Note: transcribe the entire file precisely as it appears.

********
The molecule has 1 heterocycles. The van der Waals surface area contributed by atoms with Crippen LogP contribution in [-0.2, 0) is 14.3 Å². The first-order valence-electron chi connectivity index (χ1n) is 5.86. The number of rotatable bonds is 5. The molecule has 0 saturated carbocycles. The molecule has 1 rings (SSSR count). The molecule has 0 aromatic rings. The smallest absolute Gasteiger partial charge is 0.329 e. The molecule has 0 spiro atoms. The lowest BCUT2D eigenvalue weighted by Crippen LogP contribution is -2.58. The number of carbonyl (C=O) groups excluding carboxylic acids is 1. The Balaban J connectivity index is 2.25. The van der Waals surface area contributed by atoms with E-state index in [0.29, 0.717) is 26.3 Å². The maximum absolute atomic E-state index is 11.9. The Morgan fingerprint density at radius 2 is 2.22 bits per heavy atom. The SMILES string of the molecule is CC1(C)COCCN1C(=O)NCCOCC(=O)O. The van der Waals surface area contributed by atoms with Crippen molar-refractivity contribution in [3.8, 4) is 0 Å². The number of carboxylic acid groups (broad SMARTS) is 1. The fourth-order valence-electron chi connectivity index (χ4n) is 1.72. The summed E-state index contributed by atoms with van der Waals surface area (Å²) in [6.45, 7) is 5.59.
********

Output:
The molecule has 1 heterocycles. The van der Waals surface area contributed by atoms with Crippen LogP contribution in [-0.2, 0) is 14.3 Å². The first-order valence-electron chi connectivity index (χ1n) is 5.86. The number of rotatable bonds is 5. The molecule has 0 saturated carbocycles. The molecule has 1 rings (SSSR count). The molecule has 0 aromatic rings. The smallest absolute Gasteiger partial charge is 0.329 e. The molecule has 0 spiro atoms. The lowest BCUT2D eigenvalue weighted by Crippen LogP contribution is -2.58. The number of carbonyl (C=O) groups excluding carboxylic acids is 1. The Balaban J connectivity index is 2.25. The van der Waals surface area contributed by atoms with E-state index in [0.29, 0.717) is 26.3 Å². The maximum absolute atomic E-state index is 11.9. The Morgan fingerprint density at radius 2 is 2.22 bits per heavy atom. The SMILES string of the molecule is CC1(C)COCCN1C(=O)NCCOCC(=O)O. The van der Waals surface area contributed by atoms with Crippen molar-refractivity contribution in [3.8, 4) is 0 Å². The number of carboxylic acid groups (broad SMARTS) is 1. The fourth-order valence-electron chi connectivity index (χ4n) is 1.72. The summed E-state index contributed by atoms with van der Waals surface area (Å²) in [6.45, 7) is 5.59.